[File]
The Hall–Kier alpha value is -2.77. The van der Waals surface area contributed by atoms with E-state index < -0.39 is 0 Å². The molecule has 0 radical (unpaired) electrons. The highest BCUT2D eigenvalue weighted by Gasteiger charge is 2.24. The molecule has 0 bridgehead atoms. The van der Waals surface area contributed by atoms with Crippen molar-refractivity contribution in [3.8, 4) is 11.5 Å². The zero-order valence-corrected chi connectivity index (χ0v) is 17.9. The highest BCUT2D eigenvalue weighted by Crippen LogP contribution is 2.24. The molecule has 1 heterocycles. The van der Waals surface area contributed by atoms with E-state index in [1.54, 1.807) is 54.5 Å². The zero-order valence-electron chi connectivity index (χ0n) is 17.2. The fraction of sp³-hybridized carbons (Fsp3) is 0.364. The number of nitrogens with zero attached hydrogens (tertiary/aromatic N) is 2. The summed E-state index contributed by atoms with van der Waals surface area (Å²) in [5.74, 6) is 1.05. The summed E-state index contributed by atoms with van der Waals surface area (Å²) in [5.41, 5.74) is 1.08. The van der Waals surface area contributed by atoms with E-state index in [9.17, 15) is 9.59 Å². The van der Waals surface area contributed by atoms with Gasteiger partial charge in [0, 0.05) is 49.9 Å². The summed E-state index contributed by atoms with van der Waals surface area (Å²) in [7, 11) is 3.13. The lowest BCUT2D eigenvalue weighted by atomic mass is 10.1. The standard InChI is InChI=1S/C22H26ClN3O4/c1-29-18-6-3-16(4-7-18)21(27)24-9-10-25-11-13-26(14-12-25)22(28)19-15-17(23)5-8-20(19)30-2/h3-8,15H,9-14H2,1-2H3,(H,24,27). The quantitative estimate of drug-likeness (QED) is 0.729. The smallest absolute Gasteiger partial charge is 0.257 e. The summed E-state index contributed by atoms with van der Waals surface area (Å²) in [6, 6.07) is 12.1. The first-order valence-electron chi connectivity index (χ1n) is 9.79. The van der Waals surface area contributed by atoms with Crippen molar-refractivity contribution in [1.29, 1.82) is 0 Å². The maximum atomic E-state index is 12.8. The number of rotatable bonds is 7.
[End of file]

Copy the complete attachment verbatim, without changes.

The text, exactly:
The Hall–Kier alpha value is -2.77. The van der Waals surface area contributed by atoms with E-state index < -0.39 is 0 Å². The molecule has 0 radical (unpaired) electrons. The highest BCUT2D eigenvalue weighted by Gasteiger charge is 2.24. The molecule has 0 bridgehead atoms. The van der Waals surface area contributed by atoms with Crippen molar-refractivity contribution in [3.8, 4) is 11.5 Å². The zero-order valence-corrected chi connectivity index (χ0v) is 17.9. The highest BCUT2D eigenvalue weighted by Crippen LogP contribution is 2.24. The molecule has 1 heterocycles. The van der Waals surface area contributed by atoms with E-state index in [1.54, 1.807) is 54.5 Å². The zero-order valence-electron chi connectivity index (χ0n) is 17.2. The fraction of sp³-hybridized carbons (Fsp3) is 0.364. The number of nitrogens with zero attached hydrogens (tertiary/aromatic N) is 2. The summed E-state index contributed by atoms with van der Waals surface area (Å²) in [5.74, 6) is 1.05. The summed E-state index contributed by atoms with van der Waals surface area (Å²) in [5.41, 5.74) is 1.08. The van der Waals surface area contributed by atoms with E-state index in [9.17, 15) is 9.59 Å². The van der Waals surface area contributed by atoms with Gasteiger partial charge in [0, 0.05) is 49.9 Å². The summed E-state index contributed by atoms with van der Waals surface area (Å²) in [7, 11) is 3.13. The lowest BCUT2D eigenvalue weighted by atomic mass is 10.1. The standard InChI is InChI=1S/C22H26ClN3O4/c1-29-18-6-3-16(4-7-18)21(27)24-9-10-25-11-13-26(14-12-25)22(28)19-15-17(23)5-8-20(19)30-2/h3-8,15H,9-14H2,1-2H3,(H,24,27). The quantitative estimate of drug-likeness (QED) is 0.729. The smallest absolute Gasteiger partial charge is 0.257 e. The summed E-state index contributed by atoms with van der Waals surface area (Å²) in [6, 6.07) is 12.1. The first-order valence-electron chi connectivity index (χ1n) is 9.79. The van der Waals surface area contributed by atoms with Crippen molar-refractivity contribution in [1.29, 1.82) is 0 Å². The maximum atomic E-state index is 12.8. The number of rotatable bonds is 7.